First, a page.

A microgrid is a small-scale version of a centralized electric grid—implemented at a local level. A microgrid can be tied to the larger grid, yet retain the ability to independently supply energy in the event the larger grid experiences power interruptions. Microgrids can take advantage of locally generated power sources, such a photovoltaics (PV), small wind, and energy-storage systems, rather than relying completely on electrical energy delivered by the larger, centralized grid. A microgrid can switch quickly between operating on or off the larger grid: when the grid offers cheap electricity, the microgrid can choose to purchase it; but, if prices rises or a power failure occurs, the microgrid can isolate itself and continue to operate using its own distributed power-generation sources. While the microgrid concept is gaining popularity, many of the cutting-edge hardware, software, and control systems necessary to implement microgrids have yet to be thoroughly tested in real-world situations.
Energy Surety Design Methodology (ESDM): ensures optimal system designs that meet stakeholder needs with an emphasis on criticalities and all applicable threats while addressing interdependencies among infrastructures.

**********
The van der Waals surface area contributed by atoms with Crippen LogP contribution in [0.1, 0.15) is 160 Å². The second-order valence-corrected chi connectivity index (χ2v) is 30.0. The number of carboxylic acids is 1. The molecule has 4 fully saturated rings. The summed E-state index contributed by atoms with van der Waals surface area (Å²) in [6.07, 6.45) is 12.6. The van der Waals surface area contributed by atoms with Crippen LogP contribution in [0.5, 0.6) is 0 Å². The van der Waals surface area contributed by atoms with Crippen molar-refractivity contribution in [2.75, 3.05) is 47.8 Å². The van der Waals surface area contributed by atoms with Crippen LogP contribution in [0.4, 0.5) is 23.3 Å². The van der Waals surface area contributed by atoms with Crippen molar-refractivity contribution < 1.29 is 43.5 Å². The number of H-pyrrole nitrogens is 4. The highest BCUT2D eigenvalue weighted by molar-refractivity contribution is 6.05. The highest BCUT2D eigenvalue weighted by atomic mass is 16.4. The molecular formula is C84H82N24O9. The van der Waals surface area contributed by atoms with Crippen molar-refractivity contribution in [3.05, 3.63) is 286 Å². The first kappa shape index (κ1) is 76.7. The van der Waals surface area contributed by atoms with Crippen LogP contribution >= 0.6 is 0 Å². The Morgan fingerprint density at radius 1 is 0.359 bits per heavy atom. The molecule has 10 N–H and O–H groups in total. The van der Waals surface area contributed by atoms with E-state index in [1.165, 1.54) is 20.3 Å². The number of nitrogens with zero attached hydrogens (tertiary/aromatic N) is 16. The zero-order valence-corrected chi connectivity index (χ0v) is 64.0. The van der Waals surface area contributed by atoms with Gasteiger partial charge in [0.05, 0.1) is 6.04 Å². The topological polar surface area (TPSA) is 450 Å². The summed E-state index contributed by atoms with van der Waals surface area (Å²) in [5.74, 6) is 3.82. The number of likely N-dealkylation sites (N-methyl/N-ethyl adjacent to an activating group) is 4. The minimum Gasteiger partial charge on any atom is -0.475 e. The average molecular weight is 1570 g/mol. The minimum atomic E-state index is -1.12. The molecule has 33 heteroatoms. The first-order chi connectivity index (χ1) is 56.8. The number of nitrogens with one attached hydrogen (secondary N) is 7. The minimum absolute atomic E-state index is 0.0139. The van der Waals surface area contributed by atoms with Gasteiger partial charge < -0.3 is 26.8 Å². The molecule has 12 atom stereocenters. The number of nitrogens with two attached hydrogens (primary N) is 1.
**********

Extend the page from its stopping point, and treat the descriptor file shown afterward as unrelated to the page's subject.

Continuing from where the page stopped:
Smart Power Infrastructure Demonstration for Energy Reliability and Security (SPIDERS): a Joint Command Technology Development project between the Department of Energy, Department of Defense, and Department of Homeland Security to demonstrate that microgrids have the ability to maintain operational surety through secure, reliable, and resilient electric power generation and distribution to mission critical loads.
NJ Transit Grid: Leveraging our ESDM we developed a plan for Hoboken’s smart grid after running 5,000 different scenarios that looked at every route, and every cost.
10/3/16 Webinar: Sandia National Laboratories led two webinars on microgrids and energy assurance as part of Energy Action Month that contain material from Sandia’s training course titled the “Fundamentals of Advanced Microgrid Evaluation, Analysis, and Conceptual Design.” Topics include emerging design and operations drivers, threats, security, and resiliency needs. There’s a discussion of the changing metrics seen in the U.S. Department of Energy (DOE), U.S. Department of Defense (DoD), and U.S. Department of Homeland Security (DHS) strategic plans, energy improvement options, and the use of microgrids at military installations, contingency bases, and expeditionary operations. The webinars were presented in cooperation with the DoD Office of the Assistant Secretary of Defense for Operational Energy and the DOE Office of Electricity Delivery and Energy Reliability. Both the 9:00AM and 3:00PM webinar recordings are available.